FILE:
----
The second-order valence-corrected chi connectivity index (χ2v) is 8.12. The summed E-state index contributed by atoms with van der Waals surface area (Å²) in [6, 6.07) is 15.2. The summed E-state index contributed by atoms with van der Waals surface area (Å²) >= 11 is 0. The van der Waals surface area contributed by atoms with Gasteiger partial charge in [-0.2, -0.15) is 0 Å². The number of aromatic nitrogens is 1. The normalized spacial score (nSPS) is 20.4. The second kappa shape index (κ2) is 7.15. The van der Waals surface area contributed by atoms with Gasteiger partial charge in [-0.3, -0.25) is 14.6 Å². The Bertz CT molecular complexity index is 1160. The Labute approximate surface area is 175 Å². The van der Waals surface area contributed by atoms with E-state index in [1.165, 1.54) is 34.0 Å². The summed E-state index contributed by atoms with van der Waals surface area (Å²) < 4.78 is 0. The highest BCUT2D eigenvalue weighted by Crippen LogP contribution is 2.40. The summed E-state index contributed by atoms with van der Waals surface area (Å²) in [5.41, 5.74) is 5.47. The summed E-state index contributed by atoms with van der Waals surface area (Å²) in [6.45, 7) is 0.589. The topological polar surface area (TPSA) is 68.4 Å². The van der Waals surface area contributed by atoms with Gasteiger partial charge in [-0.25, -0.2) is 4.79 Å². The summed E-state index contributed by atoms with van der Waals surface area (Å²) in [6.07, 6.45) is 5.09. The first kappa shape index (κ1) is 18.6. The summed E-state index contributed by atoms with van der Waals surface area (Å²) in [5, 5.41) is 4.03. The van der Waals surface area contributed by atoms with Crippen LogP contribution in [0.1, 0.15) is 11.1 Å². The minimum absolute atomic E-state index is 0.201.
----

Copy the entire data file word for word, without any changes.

The second-order valence-corrected chi connectivity index (χ2v) is 8.12. The summed E-state index contributed by atoms with van der Waals surface area (Å²) in [6, 6.07) is 15.2. The summed E-state index contributed by atoms with van der Waals surface area (Å²) >= 11 is 0. The van der Waals surface area contributed by atoms with Gasteiger partial charge in [-0.2, -0.15) is 0 Å². The number of aromatic nitrogens is 1. The normalized spacial score (nSPS) is 20.4. The second kappa shape index (κ2) is 7.15. The van der Waals surface area contributed by atoms with Gasteiger partial charge in [-0.3, -0.25) is 14.6 Å². The Bertz CT molecular complexity index is 1160. The Labute approximate surface area is 175 Å². The van der Waals surface area contributed by atoms with E-state index in [1.165, 1.54) is 34.0 Å². The summed E-state index contributed by atoms with van der Waals surface area (Å²) < 4.78 is 0. The highest BCUT2D eigenvalue weighted by Crippen LogP contribution is 2.40. The summed E-state index contributed by atoms with van der Waals surface area (Å²) in [5.41, 5.74) is 5.47. The summed E-state index contributed by atoms with van der Waals surface area (Å²) in [6.45, 7) is 0.589. The topological polar surface area (TPSA) is 68.4 Å². The van der Waals surface area contributed by atoms with Gasteiger partial charge in [-0.25, -0.2) is 4.79 Å². The summed E-state index contributed by atoms with van der Waals surface area (Å²) in [6.07, 6.45) is 5.09. The first kappa shape index (κ1) is 18.6. The summed E-state index contributed by atoms with van der Waals surface area (Å²) in [5, 5.41) is 4.03. The van der Waals surface area contributed by atoms with Crippen LogP contribution in [0.1, 0.15) is 11.1 Å². The minimum absolute atomic E-state index is 0.201.